HTB

Dolutegravir and Truimeq approved in England

Simon Collins, HIV i-Base

On 14 January 2015, NHS England published the long awaited policy on dolutegravir and the fixed dose combination (FDC) of dolutegravir/abacavir/3TC (Triumeq). [1]

The NHS policy states two reasons why dolutegravir has the potential to improve care:

Firstly, that it reduces levels of HIV virus in the body quickly. This is the main aim of HIV treatment.

Secondly, that it causes fewer side effects than some other HIV drugs. This includes a much lower risk of common side effects such as mood changes, depression, anxiety, disrupted sleep and suicidal thoughts. Overall, this means the treatment is better tolerated and improves patient safety.

The evidence for these benefits came from large randomised studies. Studies looking at switching people on stable therapy are still ongoing.

The guidelines detail situations when dolutegravir can be prescribed, both for treatment-naive and -experienced patients.

1. Patients unable to tolerate first line therapy

  • Patients who are not suitable for or who do not tolerate efavirenz based first line therapy due to demonstrated toxicity, intolerance, adherence, treatment failure or resistance as agreed in the multi-disciplinary team (virtual clinic). Dolutegravir is a treatment option for this patient group.
  • This policy recommends that where dolutegravir is used, it should be combined with the lowest cost, clinically indicated backbone.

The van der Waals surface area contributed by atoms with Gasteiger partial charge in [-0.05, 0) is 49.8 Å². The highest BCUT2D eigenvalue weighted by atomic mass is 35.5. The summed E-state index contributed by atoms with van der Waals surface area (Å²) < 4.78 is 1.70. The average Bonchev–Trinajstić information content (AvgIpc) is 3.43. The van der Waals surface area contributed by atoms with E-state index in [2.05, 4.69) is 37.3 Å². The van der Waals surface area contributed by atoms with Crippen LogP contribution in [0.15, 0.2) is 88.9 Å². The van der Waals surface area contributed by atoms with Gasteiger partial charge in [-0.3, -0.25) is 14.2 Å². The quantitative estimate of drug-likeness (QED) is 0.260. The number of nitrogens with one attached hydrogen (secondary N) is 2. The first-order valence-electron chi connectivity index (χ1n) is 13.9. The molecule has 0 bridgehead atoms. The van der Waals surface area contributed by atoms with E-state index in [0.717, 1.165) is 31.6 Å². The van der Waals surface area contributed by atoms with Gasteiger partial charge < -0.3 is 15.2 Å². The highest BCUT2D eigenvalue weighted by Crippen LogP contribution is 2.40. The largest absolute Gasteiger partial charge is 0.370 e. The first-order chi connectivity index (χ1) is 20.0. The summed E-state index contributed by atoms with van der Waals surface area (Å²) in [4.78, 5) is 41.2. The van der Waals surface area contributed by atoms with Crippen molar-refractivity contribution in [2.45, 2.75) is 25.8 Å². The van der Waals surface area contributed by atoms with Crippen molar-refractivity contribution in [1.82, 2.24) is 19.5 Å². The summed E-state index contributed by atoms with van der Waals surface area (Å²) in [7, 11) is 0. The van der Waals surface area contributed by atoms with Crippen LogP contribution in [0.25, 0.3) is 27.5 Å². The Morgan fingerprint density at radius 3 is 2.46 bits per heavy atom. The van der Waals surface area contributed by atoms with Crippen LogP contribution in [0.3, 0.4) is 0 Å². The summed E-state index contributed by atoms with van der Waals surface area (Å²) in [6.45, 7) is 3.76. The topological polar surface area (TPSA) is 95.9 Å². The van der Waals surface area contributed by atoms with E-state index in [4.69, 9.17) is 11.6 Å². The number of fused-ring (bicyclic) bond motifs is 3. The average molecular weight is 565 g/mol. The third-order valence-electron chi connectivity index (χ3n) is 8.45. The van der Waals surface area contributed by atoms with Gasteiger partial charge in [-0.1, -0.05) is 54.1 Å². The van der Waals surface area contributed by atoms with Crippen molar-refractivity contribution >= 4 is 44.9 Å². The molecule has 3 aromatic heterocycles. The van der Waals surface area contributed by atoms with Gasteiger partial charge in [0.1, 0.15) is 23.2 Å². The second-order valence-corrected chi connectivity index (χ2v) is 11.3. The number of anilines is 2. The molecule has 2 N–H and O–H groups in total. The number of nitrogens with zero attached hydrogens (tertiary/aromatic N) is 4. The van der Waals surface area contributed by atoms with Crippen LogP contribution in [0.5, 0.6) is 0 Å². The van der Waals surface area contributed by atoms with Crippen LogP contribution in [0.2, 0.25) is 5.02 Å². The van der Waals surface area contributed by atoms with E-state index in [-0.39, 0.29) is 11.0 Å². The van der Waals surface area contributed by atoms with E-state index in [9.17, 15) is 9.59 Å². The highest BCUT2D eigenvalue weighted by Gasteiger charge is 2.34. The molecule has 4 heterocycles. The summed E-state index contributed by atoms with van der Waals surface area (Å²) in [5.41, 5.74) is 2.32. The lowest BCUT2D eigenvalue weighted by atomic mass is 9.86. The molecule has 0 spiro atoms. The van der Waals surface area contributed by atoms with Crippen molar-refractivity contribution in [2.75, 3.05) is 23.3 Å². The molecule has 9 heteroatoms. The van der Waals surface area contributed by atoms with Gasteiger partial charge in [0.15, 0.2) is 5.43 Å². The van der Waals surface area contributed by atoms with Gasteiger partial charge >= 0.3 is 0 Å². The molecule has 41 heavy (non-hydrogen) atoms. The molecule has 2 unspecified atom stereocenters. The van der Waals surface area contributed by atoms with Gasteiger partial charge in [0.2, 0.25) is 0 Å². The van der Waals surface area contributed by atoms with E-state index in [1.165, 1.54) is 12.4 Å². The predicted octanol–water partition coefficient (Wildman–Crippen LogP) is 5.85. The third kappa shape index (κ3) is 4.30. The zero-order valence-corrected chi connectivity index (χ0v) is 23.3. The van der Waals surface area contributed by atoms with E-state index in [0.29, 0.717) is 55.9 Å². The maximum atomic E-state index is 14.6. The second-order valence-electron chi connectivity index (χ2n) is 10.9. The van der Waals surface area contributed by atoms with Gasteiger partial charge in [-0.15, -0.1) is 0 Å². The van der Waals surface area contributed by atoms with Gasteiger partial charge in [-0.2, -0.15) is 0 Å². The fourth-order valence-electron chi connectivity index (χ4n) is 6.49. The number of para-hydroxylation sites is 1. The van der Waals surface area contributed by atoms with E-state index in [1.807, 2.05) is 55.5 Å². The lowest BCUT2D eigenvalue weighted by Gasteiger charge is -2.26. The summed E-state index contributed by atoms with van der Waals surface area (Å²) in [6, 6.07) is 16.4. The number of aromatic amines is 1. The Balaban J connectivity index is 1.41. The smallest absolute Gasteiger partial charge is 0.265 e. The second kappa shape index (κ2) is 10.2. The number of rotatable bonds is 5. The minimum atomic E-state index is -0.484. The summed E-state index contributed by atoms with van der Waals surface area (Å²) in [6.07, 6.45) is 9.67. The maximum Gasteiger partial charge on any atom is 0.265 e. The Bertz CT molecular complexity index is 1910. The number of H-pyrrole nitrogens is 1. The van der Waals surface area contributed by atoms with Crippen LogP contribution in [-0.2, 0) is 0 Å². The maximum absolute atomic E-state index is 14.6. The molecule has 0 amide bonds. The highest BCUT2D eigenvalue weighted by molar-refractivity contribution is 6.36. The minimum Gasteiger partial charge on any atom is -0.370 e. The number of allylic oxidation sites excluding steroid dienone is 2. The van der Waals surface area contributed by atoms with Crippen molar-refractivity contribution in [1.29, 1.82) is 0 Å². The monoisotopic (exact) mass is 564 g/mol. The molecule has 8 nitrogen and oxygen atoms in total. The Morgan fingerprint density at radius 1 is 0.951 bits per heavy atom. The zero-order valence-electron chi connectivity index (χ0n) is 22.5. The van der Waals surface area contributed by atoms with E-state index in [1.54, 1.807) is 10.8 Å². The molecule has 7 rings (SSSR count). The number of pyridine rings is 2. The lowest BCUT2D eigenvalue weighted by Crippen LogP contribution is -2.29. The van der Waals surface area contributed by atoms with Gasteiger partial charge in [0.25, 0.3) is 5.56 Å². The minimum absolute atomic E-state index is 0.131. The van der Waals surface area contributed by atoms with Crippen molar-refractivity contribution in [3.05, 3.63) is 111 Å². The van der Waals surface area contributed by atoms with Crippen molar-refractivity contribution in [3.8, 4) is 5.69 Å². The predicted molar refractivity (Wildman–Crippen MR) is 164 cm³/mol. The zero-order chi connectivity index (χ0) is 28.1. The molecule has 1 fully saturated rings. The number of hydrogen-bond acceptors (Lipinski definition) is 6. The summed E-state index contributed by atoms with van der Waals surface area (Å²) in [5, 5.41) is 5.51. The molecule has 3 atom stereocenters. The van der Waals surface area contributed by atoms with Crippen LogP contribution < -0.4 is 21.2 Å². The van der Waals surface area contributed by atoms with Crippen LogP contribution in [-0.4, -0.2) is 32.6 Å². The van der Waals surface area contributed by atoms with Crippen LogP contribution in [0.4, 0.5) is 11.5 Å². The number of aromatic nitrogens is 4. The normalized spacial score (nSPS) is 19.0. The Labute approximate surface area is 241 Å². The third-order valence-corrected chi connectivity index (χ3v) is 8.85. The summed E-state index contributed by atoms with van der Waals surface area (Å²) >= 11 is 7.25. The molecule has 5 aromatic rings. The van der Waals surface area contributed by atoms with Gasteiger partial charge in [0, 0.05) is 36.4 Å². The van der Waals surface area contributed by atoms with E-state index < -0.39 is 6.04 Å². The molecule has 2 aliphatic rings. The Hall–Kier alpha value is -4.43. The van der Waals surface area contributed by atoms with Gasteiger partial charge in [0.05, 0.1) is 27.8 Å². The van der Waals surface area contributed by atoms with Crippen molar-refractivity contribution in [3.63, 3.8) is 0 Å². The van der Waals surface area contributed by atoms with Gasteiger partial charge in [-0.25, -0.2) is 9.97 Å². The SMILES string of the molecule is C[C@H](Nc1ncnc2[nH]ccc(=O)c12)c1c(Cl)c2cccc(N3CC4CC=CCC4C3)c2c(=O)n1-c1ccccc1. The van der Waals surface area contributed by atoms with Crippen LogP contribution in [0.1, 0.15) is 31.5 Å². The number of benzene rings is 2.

• The cohort of patients requiring alternative to first-line therapy is expected to be no more than 30% of the total treated patient cohort. Dolutegravir is now one of the options for these patients.

2. Patients failing treatment and those with resistance

  • Dolutegravir is approved for use in patients requiring an integrase inhibitor due to recorded treatment failure or resistance.
  • In treatment experienced and integrase inhibitor na├»ve patients at a dose of 50mg daily.
  • In treatment experienced and integrase resistant patients at a dose of 50mg twice daily.

London prescribing guidelines were also updated on 14th January to include the new recommendations for doultegravir and Triumeq. [2]

Comment

It is good that NHS executives finally agreed that specialised services clinical commissioning policies approved for publication will be available on the NHS England website. However, this has involved a long and protracted review process given that the European Medicines Agency (EMA) approved dolutegravir almost a year ago. [3]

A lot of people involved in providing HIV care worked hard to help this review and feedback to policy drafts from various stakeholders hopefully helped this process.

Dolutegravir was approved in Scotland in May 2014. [4]

Triumeq was approved in Europe in September 2014. [5]

References:

  1. NHS England. Clinical Commissioning Policy: Dolutegravir for treatment of HIV- 1 in adults and adolescents. Reference: NHS England B06/P/a. January 2015.
    http://www.england.nhs.uk/commissioning/spec-services/npc-crg/group-b/b06
    http://www.england.nhs.uk/commissioning/wp-content/uploads/sites/12/2015/01/b06-dolutgvr-trt-hiv.pdf (PDF)
  2. London Therapeutic Tender Implementation: Guidance for Clinical Use.14 January 2015.
    https://i-base.info/wp-content/uploads/2015/01/London-NHSE-guidance-14Jan2015.pdf (PDF)
  3. ViiV Healthcare press statement. ViiV Healthcare’s new HIV medicine Tivicay (dolutegravir) is approved in Europe. (21 January 2014).
    http://www.viivhealthcare.com/media.aspx
    http://www.scottishmedicines.org.uk/SMC_Advice
  4. ViiV Healthcare press statement. ViiV Healthcare receives EU marketing authorisation for Triumeq. (03 September 2014).
    http://www.viivhealthcare.com/media.aspx

Links to other websites are current at date of posting but not maintained.